David Golovin, the chef and owner behind Dear Inga, the Mission District restaurant known for its Eastern European food, died on November 17 at the age of 41. The cause of death was colon cancer. His storied San Francisco hospitality career spanned restaurants including Rubicon, Spruce, Village Pub, Nopa, and La Folie before he opened Dear Inga in September 2019.
“I am honored to have partnered with David in opening Dear Inga,” wrote restaurant partner Jeff Hanak in a statement. “Due to the period of time we opened, it may not have had a long successful run, but it did allow for David to recognize a dream of restaurant ownership. I believe his freedoms created afterwards allowed for his creativity in the other many interests he held and rarely did others know his many talents. David’s passion for cooking was evident and real. His care and love to teach people and build their futures was just as important but rarely spoken about.”
After graduating from UC Berkeley with a dual major in English and Film, Golovin found himself in the kitchen of Rubicon, where he worked closely with chef Stuart Brioza of State Bird Provisions from 2005 to 2007. “I liked everything about it,” Golovin told Jewish News of Northern California of his move into cooking. “I loved being behind the scenes, the long, hard hours, the attention to detail, and the dedication to food.”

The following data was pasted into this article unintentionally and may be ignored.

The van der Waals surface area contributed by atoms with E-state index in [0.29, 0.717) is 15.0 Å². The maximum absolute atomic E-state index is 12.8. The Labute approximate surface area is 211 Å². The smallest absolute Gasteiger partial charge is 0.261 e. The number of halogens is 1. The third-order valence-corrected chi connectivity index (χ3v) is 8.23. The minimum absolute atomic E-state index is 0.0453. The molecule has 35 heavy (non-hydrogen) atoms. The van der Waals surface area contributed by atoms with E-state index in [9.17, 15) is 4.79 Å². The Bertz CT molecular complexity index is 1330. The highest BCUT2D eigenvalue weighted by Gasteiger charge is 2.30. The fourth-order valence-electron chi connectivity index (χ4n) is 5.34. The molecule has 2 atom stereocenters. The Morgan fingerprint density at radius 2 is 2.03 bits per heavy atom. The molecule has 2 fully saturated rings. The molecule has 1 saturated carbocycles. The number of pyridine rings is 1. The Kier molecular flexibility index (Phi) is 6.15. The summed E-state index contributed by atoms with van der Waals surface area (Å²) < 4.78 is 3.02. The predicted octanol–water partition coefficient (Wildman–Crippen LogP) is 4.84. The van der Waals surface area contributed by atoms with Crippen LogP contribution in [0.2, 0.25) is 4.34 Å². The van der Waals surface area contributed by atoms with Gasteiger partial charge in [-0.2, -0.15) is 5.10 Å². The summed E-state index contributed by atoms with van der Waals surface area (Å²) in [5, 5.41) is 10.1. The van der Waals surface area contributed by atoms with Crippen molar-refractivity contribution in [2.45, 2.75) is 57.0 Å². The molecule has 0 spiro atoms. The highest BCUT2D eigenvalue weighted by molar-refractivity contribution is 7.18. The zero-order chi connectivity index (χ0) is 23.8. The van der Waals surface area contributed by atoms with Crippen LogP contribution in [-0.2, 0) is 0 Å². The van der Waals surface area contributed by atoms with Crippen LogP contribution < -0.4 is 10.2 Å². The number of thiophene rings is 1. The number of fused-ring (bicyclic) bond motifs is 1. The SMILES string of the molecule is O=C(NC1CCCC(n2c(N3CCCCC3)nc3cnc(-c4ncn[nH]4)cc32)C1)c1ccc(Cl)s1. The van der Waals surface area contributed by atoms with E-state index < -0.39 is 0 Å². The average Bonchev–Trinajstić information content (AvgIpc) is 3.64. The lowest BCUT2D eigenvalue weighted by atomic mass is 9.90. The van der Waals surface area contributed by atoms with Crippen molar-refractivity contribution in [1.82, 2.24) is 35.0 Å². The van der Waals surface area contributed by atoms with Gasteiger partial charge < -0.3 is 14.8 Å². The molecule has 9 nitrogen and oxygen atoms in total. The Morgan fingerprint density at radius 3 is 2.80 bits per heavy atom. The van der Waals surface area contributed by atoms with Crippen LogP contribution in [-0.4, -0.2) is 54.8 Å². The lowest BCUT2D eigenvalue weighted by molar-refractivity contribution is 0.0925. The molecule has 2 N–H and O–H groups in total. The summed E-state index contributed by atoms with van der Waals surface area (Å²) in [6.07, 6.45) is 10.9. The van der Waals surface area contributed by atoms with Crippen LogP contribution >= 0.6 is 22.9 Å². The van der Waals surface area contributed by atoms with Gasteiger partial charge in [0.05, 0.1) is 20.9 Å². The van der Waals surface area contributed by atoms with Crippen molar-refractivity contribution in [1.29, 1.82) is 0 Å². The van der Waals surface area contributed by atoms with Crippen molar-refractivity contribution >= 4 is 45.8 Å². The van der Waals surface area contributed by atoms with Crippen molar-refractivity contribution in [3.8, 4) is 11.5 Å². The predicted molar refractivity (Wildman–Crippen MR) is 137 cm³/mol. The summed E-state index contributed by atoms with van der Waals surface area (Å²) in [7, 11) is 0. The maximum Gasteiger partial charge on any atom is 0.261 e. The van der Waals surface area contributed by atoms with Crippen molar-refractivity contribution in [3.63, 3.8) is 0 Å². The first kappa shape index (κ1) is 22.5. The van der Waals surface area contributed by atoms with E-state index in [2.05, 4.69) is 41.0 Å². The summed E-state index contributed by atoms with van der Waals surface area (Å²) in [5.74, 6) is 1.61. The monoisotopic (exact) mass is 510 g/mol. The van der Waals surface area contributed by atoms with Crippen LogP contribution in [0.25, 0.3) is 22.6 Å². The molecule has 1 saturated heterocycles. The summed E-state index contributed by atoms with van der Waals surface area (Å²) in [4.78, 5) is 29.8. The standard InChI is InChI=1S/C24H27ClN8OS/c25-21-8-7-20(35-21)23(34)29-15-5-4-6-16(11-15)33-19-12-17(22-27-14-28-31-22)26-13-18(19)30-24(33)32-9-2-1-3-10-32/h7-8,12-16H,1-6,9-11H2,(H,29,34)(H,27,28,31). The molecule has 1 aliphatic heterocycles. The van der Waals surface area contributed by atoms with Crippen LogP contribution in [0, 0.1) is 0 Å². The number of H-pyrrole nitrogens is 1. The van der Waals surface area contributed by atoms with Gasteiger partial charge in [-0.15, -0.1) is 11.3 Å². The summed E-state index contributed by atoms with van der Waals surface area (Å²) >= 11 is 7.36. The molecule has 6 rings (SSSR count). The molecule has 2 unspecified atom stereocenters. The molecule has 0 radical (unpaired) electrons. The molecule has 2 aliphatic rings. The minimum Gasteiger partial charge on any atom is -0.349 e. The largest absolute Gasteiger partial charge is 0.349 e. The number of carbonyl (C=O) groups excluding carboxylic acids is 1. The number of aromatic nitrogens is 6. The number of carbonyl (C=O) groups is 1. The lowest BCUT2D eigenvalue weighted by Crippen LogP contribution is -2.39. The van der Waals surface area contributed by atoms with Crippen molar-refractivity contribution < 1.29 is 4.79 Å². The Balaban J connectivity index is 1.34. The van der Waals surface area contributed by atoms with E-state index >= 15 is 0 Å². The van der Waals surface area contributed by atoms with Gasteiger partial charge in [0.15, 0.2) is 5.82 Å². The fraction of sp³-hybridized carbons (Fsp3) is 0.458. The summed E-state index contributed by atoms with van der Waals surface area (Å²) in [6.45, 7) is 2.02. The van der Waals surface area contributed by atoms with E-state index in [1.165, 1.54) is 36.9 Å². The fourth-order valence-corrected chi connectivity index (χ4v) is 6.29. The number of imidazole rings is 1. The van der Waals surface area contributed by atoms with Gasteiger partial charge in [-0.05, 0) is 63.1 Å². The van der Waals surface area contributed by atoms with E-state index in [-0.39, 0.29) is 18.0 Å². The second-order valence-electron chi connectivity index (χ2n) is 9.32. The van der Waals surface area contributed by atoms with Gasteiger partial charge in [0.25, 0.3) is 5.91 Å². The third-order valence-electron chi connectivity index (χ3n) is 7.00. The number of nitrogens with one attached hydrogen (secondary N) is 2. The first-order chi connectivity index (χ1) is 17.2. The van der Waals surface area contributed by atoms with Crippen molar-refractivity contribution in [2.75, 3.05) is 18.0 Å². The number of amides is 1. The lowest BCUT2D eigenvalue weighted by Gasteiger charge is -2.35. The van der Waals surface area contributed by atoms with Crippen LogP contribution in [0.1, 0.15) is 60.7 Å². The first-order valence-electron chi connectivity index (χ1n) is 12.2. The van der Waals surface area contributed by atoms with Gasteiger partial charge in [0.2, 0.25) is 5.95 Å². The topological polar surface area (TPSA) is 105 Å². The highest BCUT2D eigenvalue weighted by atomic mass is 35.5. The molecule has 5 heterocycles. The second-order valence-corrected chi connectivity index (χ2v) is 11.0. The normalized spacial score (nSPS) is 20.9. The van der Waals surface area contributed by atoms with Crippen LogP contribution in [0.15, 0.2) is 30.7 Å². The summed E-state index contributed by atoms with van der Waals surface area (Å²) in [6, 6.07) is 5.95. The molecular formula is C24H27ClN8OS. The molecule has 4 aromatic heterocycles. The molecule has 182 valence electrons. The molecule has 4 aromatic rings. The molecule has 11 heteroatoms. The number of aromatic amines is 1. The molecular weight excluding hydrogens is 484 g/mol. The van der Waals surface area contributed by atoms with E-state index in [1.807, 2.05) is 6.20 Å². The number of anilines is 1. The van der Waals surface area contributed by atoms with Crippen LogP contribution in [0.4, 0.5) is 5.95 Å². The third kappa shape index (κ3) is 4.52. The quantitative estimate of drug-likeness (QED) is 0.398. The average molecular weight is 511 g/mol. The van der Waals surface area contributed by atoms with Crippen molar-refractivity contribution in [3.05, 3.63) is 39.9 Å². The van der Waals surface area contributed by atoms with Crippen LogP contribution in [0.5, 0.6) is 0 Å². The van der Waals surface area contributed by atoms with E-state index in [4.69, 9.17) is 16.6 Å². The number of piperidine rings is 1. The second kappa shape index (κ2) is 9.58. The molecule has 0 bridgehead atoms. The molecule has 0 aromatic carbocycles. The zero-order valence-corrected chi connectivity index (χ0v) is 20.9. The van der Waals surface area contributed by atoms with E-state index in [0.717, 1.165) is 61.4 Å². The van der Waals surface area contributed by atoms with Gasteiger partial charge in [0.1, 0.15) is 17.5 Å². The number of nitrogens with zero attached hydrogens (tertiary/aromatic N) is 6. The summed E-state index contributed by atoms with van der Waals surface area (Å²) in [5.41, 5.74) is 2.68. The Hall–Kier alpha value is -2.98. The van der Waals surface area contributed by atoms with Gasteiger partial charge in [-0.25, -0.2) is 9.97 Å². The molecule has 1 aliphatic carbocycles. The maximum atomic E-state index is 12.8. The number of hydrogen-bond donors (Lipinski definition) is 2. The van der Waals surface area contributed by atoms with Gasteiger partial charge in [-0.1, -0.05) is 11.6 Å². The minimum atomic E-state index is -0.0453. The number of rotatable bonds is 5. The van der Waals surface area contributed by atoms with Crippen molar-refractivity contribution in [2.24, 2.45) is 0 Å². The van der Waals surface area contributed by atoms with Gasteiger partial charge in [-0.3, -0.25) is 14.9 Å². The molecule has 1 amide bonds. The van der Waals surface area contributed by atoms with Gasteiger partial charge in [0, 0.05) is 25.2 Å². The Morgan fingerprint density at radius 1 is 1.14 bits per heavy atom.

Brioza recalls Golovin’s penchant for reading, often walking into the kitchen of Rubicon with a giant book, and for being a soft-spoken but spirited cook that befriended others in the kitchen and supported his teammates. “He is one of those rare individuals that, when you have a conversation, he’s staring deep into your mind,” Brioza says. “That’s one of his great qualities, really listening, really observing, and really paying attention and interacting, and he cared a lot about good conversation.”
After moving on to the kitchens of Spruce, Village Pub, and La Folie, Golovin also became recognized for his sausages, which he made while working at Nopa and later supplied to the Divisidero spot for several years. Laurence Jossel, Nopa chef and owner, says Golovin was the best kind of food geek. They worked together more than a decade ago, and Golovin’s interest in sausage-making helped launch brunch service at Nopa. “He helped us with brunch a lot in the beginning,” Jossel says. “And I just watched him. He was a total food weirdo and I loved him for it.”
Golovin became a private chef for five years before opening Dear Inga in September 2019, which he called “a dream.” The restaurant was an homage to his grandmother and the cuisines of Hungary, Poland, and Russia, with Golovin’s German “oma” serving as inspiration for the restaurant. Dear Inga also featured local products, such as Andytown Coffee, something owner Lauren Crabbe says was a nice form of community connection. Golovin was described by friends as a dedicated student of the cooking craft, diving into all kinds of “old world cookery” — think bread, chocolate, and sour beer; vegetables that were fermented, pickled, and smoked; meats that were salted, cured, ground, and stuffed. That depth of cooking knowledge and curiosity showed in his food at Dear Inga, his former colleagues say, and informed the restaurant’s menu and feel.
Despite receiving rave reviews, Dear Inga closed in August 2020 after just 11 months, due to the pandemic’s impact on the business. “It’s a tragedy to lose anyone with that talent, with that understanding of quality and technique,” Jossel says. “He was a good guy, an underrated chef. The San Francisco culinary scene is worse for his loss.”